European Union Law
Professor Türk is an adjunct professor of law at Pepperdine University School of Law, teaching European Union Law. Professor Türk is the director of Postgraduate Taught Programmes at the Dickson Poon School of Law, King's College London. He studied History and Law at Augsburg, Germany. He obtained an LL.M in European Law from the College of Europe in Bruges, Belgium. He also holds a PhD from the University of London. He joined King's in 1996. He is also an adjunct professor at Georgetown University, Washington.
Professor Türk's principal research interests are in the field of European Union Law, in particular its constitutional and administrative law. He is also interested in comparative constitutional law and US constitutional and administrative law. Professor Türk has many publications, including a co-authored book on EU Administrative Law and Policy (OUP, 2011).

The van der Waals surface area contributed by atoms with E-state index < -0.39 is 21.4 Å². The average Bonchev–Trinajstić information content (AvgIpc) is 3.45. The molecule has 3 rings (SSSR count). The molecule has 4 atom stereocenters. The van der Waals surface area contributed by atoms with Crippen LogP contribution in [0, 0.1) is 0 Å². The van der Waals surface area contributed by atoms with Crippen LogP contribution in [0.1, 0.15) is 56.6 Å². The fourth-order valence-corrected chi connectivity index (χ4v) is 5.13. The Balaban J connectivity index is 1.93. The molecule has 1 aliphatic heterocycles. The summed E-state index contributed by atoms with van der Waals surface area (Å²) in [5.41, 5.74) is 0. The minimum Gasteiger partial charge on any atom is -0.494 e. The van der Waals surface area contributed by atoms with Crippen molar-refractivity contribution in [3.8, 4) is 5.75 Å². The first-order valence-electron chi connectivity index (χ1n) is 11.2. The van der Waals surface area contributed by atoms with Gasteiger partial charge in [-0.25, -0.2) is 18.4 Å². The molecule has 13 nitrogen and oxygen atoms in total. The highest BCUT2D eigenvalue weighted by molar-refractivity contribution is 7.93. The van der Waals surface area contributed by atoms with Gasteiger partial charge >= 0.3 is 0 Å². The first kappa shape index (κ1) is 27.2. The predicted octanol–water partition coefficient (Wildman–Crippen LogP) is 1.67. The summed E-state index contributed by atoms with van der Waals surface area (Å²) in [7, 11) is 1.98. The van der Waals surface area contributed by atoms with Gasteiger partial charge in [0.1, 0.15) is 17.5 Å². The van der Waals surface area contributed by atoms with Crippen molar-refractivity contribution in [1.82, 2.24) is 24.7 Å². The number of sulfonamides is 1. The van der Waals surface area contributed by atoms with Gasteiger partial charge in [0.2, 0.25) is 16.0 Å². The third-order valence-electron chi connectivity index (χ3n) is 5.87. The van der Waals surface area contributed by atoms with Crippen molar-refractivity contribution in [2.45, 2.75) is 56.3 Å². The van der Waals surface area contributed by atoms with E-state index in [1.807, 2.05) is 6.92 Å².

Professor Bastin is an adjunct professor of Law for Pepperdine's London Program. He is a barrister, practising at Essex Court Chambers in London, who specialises in public international law, and in particular investment treaty arbitration. Having practised before joining the Bar for several years in the International Arbitration and Public International Law Groups of Latham & Watkins, Professor Bastin has carried across to the Bar a strong full-time practice in these areas. The strength of his practice has been recognised through his ranking, in his first full year of practice at the Bar, as a top junior in public international law and investment treaty arbitration, with his peers and clients describing him as a "superb all-round lawyer with a deep understanding of public international law" (Legal 500, 2014). To that end, Professor Bastin has advised governments, international organisations (including not-for-profit), corporations and individuals on a wide variety of international law issues, including: investment protection; State responsibility; State and head of State immunity; treaty interpretation; international human rights; enforcement of decisions; extradition; WTO law; and EU and UN sanctions. Professor Bastin graduated Bachelor of Laws and Bachelor of Arts, both with first class honours, and with the John George Dalley Prize for first in final year law courses, from the University of Sydney. He also graduated Bachelor of Civil Law with Distinction from Magdalen College, University of Oxford. He was world champion in three international mooting competitions: the Jessup International Law Moot (in addition to being Best Finalist Oralist), the World Trade Organization Moot and the ICRC International Humanitarian Law Moot. He has published extensively on State immunity, investment treaty arbitration, WTO law, public international law and commercial law.